The role of organic acids in the acidification of surface waters in the Eastern U.S.

Charles T. Driscoll, Robert D. Fuller, William D. Schecher

Research output: Contribution to journalArticle

110 Scopus citations

Abstract

There is considerable uncertainty concerning the role of naturally occurring organic solutes in the acidification of surface waters. To provide a preliminary assessment of this process, we evaluated water chemistry data obtained from the US EPA Eastern Lake Survey (ELS). A wide range of dissolved organic carbon (DOC) and organic anion concentrations were evident across acid-sensitive lake districts in the Eastern US. In particular, lakes in Maine, the Upper Midwest and Florida contained high concentrations (greater than 1000 gmol C · L-1) of DOC. High concentrations of organic anions, estimated by discrepancy in charge balance in several subregions, suggest that dissociation of naturally occurring organic acids could significantly reduce the ANC of dilute surface waters. Unfortunately, analysis of acidification by organic solutes is complicated by uncertainty in H+ dissociation characteristics. Input of organic acids with weakly acidic pKa values do not alter acid neutralizing capacity (ANC), while strongly acidic organic functional groups dissociate completely and decrease ANC. As a first step to assess the acid/base characteristics of naturally occurring organic solutes, we calibrated the Oliver et al. (1983) model, using a reduced version of the ELS data set. This model explained 94% of the observed variability in organic anion concentration in this data set. However, model parameters obtained from the ELS calibration were somewhat different than values provided by Oliver et al. (1983), based on potentiometric titrations of pre-concentrated organic acids. The discrepancy in model parameters has implications for estimating organic anion concentrations in water using the Oliver et al. (1983) model. Finally, data from the ELS indicates that across glaciated regions of the eastern US, concentrations of DOC and organic ions were negatively correlated with SOinf2-p4. This trend would appear to be consistent with the hypothesis that inputs of strong acids immobilize organic acids, resulting in a shift of surface water acidification by organic acids to strong acids.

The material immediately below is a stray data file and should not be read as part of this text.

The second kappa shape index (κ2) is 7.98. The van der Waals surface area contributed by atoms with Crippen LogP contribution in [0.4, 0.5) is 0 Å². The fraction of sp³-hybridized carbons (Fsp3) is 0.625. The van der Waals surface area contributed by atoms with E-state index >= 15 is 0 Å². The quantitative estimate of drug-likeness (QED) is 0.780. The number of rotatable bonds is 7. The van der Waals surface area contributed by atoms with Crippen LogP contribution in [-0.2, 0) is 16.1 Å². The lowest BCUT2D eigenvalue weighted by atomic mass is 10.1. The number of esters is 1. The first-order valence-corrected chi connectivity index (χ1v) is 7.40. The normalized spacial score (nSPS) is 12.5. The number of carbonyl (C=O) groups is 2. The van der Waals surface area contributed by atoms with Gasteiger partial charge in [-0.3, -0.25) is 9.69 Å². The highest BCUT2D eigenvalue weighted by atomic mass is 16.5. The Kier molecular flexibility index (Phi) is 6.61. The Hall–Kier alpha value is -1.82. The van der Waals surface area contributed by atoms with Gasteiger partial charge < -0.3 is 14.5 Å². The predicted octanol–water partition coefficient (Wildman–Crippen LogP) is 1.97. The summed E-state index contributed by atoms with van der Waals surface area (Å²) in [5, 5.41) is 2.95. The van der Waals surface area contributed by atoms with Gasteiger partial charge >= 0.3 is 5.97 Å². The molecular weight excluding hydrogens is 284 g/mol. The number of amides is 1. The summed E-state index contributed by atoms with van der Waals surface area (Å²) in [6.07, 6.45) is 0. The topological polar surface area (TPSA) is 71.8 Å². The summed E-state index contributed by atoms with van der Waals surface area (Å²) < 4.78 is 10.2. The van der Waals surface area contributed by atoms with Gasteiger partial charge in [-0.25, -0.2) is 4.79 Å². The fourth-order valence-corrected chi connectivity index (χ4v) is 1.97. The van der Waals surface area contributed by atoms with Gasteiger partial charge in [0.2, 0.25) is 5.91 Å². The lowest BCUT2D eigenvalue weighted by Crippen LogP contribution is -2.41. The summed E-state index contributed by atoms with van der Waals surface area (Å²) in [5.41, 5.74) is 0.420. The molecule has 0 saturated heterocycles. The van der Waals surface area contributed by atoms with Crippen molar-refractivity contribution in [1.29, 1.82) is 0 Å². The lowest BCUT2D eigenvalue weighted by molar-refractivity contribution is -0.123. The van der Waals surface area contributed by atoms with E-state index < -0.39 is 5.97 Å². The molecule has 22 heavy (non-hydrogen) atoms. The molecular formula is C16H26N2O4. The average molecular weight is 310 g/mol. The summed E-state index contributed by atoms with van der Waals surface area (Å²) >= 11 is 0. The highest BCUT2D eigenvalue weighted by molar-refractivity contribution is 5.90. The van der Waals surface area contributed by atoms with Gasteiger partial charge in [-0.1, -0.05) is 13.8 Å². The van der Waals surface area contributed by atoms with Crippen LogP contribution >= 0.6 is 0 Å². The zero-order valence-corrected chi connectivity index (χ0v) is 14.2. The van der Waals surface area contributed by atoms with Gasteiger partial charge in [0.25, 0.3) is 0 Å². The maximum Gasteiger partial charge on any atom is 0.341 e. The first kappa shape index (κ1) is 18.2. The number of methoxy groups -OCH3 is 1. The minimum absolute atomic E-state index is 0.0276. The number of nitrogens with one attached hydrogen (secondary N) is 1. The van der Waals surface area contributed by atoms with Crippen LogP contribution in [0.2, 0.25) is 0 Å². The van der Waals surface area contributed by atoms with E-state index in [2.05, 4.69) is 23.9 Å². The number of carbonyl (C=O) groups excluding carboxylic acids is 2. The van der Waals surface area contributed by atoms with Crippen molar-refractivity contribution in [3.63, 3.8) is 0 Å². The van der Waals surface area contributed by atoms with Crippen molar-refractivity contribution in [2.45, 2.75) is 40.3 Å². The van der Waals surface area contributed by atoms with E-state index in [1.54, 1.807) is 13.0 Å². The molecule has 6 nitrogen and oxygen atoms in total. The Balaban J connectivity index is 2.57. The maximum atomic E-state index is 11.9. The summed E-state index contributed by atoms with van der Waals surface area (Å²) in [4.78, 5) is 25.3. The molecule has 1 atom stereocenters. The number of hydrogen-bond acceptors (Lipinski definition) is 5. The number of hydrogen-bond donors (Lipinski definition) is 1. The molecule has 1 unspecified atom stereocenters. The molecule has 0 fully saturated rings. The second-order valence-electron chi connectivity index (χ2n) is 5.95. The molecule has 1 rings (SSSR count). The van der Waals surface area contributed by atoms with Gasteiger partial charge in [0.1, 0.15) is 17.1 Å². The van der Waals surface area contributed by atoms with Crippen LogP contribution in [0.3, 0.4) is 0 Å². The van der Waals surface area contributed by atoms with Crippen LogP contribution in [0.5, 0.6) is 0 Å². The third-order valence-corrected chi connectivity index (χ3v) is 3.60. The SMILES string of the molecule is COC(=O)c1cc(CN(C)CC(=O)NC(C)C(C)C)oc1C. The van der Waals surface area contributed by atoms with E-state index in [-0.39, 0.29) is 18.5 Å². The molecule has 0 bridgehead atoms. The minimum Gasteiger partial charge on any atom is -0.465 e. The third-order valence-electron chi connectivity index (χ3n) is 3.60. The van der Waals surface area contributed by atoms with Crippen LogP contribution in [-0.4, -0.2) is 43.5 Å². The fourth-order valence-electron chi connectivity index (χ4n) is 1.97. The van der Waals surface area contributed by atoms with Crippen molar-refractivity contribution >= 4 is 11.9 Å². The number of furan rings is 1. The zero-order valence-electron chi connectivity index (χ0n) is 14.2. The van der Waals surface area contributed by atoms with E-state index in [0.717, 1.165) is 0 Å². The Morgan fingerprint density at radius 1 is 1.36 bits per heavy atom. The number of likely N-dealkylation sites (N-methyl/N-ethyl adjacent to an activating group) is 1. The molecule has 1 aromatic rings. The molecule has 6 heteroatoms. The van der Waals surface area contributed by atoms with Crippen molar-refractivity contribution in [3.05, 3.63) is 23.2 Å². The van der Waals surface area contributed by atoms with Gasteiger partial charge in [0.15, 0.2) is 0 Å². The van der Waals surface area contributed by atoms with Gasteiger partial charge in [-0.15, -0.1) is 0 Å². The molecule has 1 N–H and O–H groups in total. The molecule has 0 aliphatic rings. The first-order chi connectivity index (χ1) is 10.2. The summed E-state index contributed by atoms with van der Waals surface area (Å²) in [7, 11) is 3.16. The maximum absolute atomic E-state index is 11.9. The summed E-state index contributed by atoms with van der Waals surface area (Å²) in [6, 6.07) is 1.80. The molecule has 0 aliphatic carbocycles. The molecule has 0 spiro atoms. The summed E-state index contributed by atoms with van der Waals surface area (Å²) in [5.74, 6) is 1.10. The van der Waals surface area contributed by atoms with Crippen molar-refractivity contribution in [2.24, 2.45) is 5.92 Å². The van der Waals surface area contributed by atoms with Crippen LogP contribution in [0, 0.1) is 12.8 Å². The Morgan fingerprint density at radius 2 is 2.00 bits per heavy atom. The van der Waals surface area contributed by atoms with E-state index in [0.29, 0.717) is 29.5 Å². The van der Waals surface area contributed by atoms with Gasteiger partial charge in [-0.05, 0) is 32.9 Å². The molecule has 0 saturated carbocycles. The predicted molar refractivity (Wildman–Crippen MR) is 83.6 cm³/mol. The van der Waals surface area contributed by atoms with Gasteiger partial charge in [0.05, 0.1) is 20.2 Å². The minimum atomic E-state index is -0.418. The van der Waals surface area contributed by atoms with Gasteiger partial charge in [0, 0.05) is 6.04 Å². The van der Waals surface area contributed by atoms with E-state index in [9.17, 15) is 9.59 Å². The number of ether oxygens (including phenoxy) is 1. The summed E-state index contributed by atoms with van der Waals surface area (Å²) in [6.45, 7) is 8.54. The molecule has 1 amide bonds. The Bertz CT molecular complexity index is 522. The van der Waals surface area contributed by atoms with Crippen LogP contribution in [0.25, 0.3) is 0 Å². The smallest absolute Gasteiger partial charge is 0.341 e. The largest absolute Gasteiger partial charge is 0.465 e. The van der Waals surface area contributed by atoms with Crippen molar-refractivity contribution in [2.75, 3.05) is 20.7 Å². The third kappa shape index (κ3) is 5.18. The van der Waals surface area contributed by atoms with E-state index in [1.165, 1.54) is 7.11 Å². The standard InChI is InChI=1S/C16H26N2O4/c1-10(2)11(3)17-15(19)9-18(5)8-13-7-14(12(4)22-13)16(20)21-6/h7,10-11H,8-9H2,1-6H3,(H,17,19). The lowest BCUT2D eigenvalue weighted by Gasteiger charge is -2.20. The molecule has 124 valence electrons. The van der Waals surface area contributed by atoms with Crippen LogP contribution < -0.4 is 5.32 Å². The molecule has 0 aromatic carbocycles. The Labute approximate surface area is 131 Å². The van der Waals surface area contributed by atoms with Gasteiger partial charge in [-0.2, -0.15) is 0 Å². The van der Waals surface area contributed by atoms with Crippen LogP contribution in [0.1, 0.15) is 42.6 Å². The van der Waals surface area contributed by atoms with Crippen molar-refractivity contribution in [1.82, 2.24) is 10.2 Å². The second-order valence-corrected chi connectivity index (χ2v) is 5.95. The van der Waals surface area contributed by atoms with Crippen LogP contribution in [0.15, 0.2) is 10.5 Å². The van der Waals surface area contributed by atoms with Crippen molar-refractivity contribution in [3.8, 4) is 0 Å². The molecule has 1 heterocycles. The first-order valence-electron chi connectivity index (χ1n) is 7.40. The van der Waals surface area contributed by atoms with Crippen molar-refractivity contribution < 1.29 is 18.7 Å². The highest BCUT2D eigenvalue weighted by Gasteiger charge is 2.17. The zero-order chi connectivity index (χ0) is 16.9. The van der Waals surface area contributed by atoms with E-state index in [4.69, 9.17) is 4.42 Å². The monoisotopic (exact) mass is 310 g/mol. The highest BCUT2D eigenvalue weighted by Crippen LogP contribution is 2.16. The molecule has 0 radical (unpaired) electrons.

Original languageEnglish (US)
Pages (from-to)21-40
Number of pages20
JournalWater, Air, and Soil Pollution
Volume43
Issue number1-2
DOIs
StatePublished - Jan 1 1989

ASJC Scopus subject areas

  • Environmental Engineering
  • Environmental Chemistry
  • Ecological Modeling
  • Water Science and Technology
  • Pollution

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